With Msimangu as his guide, Kumalo finds a factory John mentioned. But Absalom no longer works there. It also turns out that he has moved from the address a man at the factory provides, and from the next, too. Each new address is in a worse neighborhood. Kumalo tries to ignore a conclusion he is reaching, but he has seen and heard too much. The wealth of white districts and the poverty and lack of work in black ones make crime all too attractive to any idle boy-even his son. It's almost a relief when he and Msimangu (close friends by then) learn at last that Absalom is in reform school for burglary. But their relief fades. Officials have released him to marry a girl he made pregnant, and she hasn't seen him for days.

That evening, headlines further alarm Kumalo. Three young blacks have killed a prominent white man, a spokesman for social reform named Arthur Jarvis. Hundreds of boys might have killed him, but Kumalo is sick with fear that Absalom is one of the three. A thin connection feeds his fear. Arthur was the son of James Jarvis of High Place above Ndotsheni, and Kumalo remembers Arthur as a cheerful little boy who used to come into the village.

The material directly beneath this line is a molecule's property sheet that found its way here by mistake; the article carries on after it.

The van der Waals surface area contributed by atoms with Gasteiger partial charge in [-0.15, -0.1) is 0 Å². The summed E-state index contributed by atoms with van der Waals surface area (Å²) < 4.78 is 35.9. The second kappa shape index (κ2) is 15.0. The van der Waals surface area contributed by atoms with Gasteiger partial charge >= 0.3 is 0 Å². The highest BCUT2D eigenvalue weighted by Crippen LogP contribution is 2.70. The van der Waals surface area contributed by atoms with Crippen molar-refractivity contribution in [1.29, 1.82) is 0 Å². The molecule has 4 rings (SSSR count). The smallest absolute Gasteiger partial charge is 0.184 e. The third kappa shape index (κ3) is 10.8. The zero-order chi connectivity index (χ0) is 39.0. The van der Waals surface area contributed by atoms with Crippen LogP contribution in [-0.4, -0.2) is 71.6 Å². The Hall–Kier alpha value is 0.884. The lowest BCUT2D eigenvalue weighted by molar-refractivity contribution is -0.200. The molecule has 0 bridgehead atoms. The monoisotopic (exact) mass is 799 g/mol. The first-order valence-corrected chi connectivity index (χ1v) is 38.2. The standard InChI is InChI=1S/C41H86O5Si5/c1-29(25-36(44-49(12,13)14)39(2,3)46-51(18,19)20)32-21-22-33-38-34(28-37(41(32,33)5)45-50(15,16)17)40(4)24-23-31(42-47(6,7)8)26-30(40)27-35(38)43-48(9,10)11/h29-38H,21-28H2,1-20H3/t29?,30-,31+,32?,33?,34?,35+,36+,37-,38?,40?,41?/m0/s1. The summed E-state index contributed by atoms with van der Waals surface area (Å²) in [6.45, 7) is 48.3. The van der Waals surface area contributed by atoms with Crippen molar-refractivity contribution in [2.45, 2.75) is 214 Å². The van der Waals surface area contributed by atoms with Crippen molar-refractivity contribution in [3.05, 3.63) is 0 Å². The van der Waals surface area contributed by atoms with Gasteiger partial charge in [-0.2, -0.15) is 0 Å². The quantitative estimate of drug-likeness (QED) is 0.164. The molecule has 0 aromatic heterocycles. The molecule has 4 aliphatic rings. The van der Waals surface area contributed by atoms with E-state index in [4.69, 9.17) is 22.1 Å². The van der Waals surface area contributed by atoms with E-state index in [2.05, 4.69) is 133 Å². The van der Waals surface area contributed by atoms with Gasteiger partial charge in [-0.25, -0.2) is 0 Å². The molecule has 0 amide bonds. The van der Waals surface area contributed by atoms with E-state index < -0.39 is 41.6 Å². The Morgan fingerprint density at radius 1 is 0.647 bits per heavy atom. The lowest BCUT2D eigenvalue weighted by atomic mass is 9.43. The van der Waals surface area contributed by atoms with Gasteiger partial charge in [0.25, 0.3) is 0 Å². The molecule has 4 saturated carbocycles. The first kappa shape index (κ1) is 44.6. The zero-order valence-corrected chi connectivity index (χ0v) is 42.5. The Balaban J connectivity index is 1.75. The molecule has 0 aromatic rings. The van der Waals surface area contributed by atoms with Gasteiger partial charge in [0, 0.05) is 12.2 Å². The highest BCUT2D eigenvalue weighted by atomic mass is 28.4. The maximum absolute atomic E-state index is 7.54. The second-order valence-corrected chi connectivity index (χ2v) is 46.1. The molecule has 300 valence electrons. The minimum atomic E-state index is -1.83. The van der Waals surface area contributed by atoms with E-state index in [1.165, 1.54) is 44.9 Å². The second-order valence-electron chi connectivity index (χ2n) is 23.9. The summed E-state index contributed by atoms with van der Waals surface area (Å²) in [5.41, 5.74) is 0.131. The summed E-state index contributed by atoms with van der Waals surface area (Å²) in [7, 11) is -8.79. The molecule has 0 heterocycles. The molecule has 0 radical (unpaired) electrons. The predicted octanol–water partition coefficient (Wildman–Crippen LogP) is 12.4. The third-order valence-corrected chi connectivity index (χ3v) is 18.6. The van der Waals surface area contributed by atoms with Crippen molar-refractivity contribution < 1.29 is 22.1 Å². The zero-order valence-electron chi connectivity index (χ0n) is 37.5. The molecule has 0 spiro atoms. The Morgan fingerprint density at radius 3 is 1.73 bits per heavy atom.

Tired and downhearted, Kumalo accepts Msimangu's invitation to a day of rest and prayer outside Johannesburg. He gains some inner peace, and glimpses the possibility of better schooling in his village-education in farming methods that might improve the land enough to keep young people home, or at least provision of kinds of knowledge that would help them adapt to city life.

Meanwhile the police, spurred on by public outrage, have worked quickly. In a few days they've arrested Absalom, Matthew, and another boy-and Absalom has confessed that he pulled the trigger. Still, Kumalo is relieved that Absalom did not fire deliberately, and that he repents and plans to tell the entire truth. When his brother John hires a lawyer to defend Matthew by denying Absalom's story, Kumalo is stunned. John has betrayed the most basic Zulu value-family loyalty.

During the trial, whites and blacks alike fill the segregated courtroom. James Jarvis, Arthur's father, doesn't notice Kumalo, but Kumalo notices him. He wonders how he will ever be able to face Jarvis. Meanwhile Jarvis has been studying his son's speeches and articles. Arthur had worked toward correcting wrongs that whites had committed against blacks, and Jarvis begins to want to carry on his son's ideas. But he wonders what, exactly, he should do.